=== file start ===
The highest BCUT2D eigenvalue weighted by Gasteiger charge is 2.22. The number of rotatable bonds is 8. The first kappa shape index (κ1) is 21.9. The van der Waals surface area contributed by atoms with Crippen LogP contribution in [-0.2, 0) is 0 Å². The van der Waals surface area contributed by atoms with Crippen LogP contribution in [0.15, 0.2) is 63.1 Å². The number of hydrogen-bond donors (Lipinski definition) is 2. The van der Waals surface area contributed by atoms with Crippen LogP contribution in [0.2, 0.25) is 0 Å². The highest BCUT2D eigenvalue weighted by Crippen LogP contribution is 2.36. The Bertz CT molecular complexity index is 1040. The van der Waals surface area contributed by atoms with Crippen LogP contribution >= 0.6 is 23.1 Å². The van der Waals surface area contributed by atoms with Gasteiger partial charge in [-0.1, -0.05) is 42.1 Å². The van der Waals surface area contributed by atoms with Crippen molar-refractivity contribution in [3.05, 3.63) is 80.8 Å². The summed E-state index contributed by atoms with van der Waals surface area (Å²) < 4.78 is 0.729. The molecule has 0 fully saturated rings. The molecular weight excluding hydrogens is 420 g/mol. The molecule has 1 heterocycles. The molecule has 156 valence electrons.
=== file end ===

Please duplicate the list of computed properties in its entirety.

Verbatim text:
The highest BCUT2D eigenvalue weighted by Gasteiger charge is 2.22. The number of rotatable bonds is 8. The first kappa shape index (κ1) is 21.9. The van der Waals surface area contributed by atoms with Crippen LogP contribution in [-0.2, 0) is 0 Å². The van der Waals surface area contributed by atoms with Crippen LogP contribution in [0.15, 0.2) is 63.1 Å². The number of hydrogen-bond donors (Lipinski definition) is 2. The van der Waals surface area contributed by atoms with Crippen LogP contribution in [0.2, 0.25) is 0 Å². The highest BCUT2D eigenvalue weighted by Crippen LogP contribution is 2.36. The Bertz CT molecular complexity index is 1040. The van der Waals surface area contributed by atoms with Crippen LogP contribution >= 0.6 is 23.1 Å². The van der Waals surface area contributed by atoms with Gasteiger partial charge in [-0.1, -0.05) is 42.1 Å². The van der Waals surface area contributed by atoms with Crippen molar-refractivity contribution in [3.05, 3.63) is 80.8 Å². The summed E-state index contributed by atoms with van der Waals surface area (Å²) < 4.78 is 0.729. The molecule has 0 fully saturated rings. The molecular weight excluding hydrogens is 420 g/mol. The molecule has 1 heterocycles. The molecule has 156 valence electrons.